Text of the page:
The Digital Economy Bill has been causing controversy for some time now because of its proposals to change online copyright legislation, but now lawyers and human rights groups are warning that it signals an even greater problem - a serious weakness in the way government policy is formulated.
Critics say the government is ignoring input from both the public and parliament in its eagerness to pass the Bill, and that once it is passed the country will be left to deal with a number of undemocratic laws.
Many members of the House of Lords wanted to make changes to the Bill in the final reading last week. Their main focus was on Clause 18, which was put forward by Liberal Democrat members but then subsequently rejected by their own party after it came out that the changes were authored by powerful lobbyists.
The Bill, which was finally passed by the Lords unchanged on Monday, is now back with the House of Commons, which is unlikely to give the Bill further scrutiny as it is now under pressure to pass legislation.
"The real problem is that the other House also will not be able to come to any conclusion about this issue; its members will get only a Second Reading. They will not have a chance to put amendments forward on behalf of their constituents to make the Bill better balanced,” said Liberal Democrat Baroness Sue Miller.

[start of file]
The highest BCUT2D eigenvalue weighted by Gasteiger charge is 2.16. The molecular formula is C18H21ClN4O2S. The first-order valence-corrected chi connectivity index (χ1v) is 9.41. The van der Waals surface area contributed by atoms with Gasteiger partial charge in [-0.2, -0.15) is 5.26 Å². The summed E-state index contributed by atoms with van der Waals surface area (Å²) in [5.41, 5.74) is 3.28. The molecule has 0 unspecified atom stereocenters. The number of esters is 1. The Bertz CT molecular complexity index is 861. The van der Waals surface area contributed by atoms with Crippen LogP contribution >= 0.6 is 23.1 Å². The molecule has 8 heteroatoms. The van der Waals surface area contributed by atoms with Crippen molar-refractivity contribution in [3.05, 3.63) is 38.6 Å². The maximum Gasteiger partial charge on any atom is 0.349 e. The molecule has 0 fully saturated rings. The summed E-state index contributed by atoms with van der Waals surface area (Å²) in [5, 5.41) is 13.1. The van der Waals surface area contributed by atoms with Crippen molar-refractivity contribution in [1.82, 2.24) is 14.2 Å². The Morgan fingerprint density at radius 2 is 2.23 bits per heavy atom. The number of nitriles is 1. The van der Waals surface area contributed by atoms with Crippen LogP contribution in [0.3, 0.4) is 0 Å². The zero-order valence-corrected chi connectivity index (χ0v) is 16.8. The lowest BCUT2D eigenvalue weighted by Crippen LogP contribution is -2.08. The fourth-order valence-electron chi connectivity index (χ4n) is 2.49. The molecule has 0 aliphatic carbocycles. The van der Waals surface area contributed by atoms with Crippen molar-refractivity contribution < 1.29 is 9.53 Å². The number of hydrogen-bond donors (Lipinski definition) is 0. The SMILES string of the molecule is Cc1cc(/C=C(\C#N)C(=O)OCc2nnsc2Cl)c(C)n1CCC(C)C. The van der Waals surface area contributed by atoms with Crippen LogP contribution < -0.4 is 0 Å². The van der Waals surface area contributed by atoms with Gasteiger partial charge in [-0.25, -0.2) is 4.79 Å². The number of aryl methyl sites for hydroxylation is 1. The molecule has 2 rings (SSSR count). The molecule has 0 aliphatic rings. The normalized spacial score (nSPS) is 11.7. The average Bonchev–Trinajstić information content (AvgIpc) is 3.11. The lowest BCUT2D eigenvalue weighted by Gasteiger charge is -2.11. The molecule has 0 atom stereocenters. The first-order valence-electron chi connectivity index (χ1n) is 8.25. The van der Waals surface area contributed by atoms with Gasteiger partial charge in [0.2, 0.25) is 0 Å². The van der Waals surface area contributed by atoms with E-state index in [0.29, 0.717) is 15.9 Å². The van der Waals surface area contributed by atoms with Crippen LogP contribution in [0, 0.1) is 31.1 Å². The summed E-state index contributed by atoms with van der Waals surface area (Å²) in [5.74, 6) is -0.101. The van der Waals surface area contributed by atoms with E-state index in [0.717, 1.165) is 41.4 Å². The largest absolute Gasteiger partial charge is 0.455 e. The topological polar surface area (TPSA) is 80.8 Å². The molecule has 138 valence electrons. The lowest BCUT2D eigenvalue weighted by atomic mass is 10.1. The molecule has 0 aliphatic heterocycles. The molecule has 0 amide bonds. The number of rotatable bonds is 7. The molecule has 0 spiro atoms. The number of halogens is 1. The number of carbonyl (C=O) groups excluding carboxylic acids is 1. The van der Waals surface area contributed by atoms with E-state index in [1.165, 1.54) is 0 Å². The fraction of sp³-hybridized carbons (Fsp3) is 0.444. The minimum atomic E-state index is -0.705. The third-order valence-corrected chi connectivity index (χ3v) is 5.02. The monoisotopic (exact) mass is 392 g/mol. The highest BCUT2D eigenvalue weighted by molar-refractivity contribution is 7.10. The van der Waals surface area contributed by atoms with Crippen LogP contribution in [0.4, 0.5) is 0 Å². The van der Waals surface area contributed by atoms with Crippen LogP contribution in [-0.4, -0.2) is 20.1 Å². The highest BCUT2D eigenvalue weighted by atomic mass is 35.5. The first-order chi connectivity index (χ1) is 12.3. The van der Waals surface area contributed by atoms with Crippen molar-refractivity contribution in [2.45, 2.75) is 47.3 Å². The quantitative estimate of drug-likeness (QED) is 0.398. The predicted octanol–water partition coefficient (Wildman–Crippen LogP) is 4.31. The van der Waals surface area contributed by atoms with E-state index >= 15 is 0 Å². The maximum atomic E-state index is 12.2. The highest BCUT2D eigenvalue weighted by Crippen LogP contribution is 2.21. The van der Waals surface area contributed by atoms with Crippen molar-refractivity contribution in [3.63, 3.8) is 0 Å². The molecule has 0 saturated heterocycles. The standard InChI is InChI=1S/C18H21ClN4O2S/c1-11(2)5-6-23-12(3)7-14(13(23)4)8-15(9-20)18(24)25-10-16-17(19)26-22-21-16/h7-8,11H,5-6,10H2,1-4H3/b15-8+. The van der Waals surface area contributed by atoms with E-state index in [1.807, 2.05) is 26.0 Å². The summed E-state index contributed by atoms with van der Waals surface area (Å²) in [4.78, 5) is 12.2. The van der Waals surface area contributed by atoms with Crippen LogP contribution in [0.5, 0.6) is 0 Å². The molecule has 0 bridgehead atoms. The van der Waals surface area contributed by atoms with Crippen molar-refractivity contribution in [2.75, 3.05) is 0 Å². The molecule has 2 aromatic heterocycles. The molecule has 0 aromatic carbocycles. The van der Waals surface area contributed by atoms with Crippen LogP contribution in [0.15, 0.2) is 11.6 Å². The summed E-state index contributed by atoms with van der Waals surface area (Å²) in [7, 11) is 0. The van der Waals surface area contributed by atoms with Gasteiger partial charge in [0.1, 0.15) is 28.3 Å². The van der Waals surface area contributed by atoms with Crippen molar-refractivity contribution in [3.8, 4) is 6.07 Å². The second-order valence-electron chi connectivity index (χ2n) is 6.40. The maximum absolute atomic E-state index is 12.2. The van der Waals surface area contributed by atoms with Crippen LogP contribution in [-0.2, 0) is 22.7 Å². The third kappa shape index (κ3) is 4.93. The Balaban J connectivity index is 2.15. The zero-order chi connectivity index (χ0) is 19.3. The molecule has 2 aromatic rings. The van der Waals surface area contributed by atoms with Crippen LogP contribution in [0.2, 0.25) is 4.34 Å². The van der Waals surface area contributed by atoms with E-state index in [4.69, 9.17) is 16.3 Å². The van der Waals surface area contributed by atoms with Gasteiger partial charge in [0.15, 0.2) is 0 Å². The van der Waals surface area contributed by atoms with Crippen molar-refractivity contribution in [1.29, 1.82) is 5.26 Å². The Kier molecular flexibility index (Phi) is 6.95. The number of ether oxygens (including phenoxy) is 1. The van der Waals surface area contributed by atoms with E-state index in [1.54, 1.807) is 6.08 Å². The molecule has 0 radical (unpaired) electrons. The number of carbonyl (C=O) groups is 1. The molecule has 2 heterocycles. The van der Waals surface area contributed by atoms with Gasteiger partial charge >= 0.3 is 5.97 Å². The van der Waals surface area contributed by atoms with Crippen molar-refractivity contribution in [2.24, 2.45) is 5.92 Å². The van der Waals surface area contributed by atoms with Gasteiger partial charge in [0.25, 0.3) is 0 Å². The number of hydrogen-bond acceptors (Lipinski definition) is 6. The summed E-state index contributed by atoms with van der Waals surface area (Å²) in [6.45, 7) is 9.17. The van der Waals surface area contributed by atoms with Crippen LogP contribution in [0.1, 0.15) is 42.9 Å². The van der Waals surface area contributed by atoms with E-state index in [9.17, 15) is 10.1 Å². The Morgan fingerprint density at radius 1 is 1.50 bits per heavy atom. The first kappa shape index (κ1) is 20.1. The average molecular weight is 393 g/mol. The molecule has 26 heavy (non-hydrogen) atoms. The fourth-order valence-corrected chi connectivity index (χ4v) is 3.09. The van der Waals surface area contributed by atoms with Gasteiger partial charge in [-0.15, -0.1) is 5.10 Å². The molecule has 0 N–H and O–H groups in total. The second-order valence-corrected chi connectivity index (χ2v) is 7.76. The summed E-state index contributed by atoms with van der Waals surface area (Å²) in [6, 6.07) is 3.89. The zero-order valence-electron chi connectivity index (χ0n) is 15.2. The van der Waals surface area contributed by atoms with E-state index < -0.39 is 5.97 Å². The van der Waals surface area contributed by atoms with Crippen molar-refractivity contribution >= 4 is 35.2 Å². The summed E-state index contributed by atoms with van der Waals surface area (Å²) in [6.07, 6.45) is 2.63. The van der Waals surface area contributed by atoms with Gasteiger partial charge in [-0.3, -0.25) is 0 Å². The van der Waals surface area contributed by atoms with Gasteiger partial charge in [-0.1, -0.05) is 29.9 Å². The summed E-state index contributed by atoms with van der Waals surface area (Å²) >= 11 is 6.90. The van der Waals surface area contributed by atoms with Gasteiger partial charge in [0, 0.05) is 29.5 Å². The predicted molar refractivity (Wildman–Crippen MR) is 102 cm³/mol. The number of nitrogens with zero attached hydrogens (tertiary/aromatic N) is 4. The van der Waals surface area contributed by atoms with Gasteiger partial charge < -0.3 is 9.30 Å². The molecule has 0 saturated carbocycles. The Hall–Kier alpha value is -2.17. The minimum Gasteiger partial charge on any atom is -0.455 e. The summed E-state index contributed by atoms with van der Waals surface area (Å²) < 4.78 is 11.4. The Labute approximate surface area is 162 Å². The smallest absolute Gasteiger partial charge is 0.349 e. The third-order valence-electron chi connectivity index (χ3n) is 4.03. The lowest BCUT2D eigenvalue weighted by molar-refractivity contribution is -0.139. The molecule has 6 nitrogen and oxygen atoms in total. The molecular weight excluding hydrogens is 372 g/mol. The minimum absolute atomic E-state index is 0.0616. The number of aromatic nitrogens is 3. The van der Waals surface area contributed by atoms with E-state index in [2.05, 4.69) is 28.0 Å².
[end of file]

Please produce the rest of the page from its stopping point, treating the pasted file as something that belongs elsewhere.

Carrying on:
The controversial clause the Lords tried to change was Clause 18, which they inserted in a previous sitting to give copyright holders the right to demand ISPs restrict certain web sites from their users. But during Monday's debate, their amendments were shot down by Lord Anthony Young, Parliamentary Under-Secretary of State for the department of Business, Innovation and Skills (BIS).
The House of Lords may have had more luck changing the clause in an earlier debate but public outrage over the restriction of web sites only peaked after the Open Rights Group revealed Clause 18 came directly from the music industry association, BPI, which holds considerable lobbying power in the copyright debate.
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